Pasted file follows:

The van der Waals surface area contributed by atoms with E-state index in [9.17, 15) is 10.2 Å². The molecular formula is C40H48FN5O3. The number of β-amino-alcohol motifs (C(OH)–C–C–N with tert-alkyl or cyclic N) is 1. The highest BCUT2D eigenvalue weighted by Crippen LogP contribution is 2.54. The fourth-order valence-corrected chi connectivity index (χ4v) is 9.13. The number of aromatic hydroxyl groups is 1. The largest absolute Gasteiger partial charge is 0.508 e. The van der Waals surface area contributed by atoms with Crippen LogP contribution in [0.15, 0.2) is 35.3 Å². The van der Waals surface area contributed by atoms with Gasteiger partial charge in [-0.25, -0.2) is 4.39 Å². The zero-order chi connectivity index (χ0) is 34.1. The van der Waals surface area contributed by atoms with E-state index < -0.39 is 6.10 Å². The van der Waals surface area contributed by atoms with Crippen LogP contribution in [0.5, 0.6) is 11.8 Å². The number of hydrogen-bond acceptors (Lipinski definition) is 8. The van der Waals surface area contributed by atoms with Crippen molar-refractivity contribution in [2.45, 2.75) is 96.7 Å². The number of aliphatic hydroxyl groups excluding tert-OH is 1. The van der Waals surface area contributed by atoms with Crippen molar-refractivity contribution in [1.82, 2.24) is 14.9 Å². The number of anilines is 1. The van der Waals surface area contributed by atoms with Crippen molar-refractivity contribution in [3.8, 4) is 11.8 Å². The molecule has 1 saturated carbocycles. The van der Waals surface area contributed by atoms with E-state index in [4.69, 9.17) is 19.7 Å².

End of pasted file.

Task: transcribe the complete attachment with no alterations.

The van der Waals surface area contributed by atoms with E-state index in [9.17, 15) is 10.2 Å². The molecular formula is C40H48FN5O3. The number of β-amino-alcohol motifs (C(OH)–C–C–N with tert-alkyl or cyclic N) is 1. The highest BCUT2D eigenvalue weighted by Crippen LogP contribution is 2.54. The fourth-order valence-corrected chi connectivity index (χ4v) is 9.13. The number of aromatic hydroxyl groups is 1. The largest absolute Gasteiger partial charge is 0.508 e. The van der Waals surface area contributed by atoms with Crippen LogP contribution in [0.15, 0.2) is 35.3 Å². The van der Waals surface area contributed by atoms with Gasteiger partial charge in [-0.25, -0.2) is 4.39 Å². The zero-order chi connectivity index (χ0) is 34.1. The van der Waals surface area contributed by atoms with E-state index < -0.39 is 6.10 Å². The van der Waals surface area contributed by atoms with Crippen LogP contribution in [0.5, 0.6) is 11.8 Å². The number of hydrogen-bond acceptors (Lipinski definition) is 8. The van der Waals surface area contributed by atoms with Crippen molar-refractivity contribution in [2.45, 2.75) is 96.7 Å². The number of aliphatic hydroxyl groups excluding tert-OH is 1. The van der Waals surface area contributed by atoms with Crippen molar-refractivity contribution in [1.82, 2.24) is 14.9 Å². The number of anilines is 1. The van der Waals surface area contributed by atoms with Crippen molar-refractivity contribution in [3.8, 4) is 11.8 Å². The molecule has 1 saturated carbocycles. The van der Waals surface area contributed by atoms with E-state index in [4.69, 9.17) is 19.7 Å².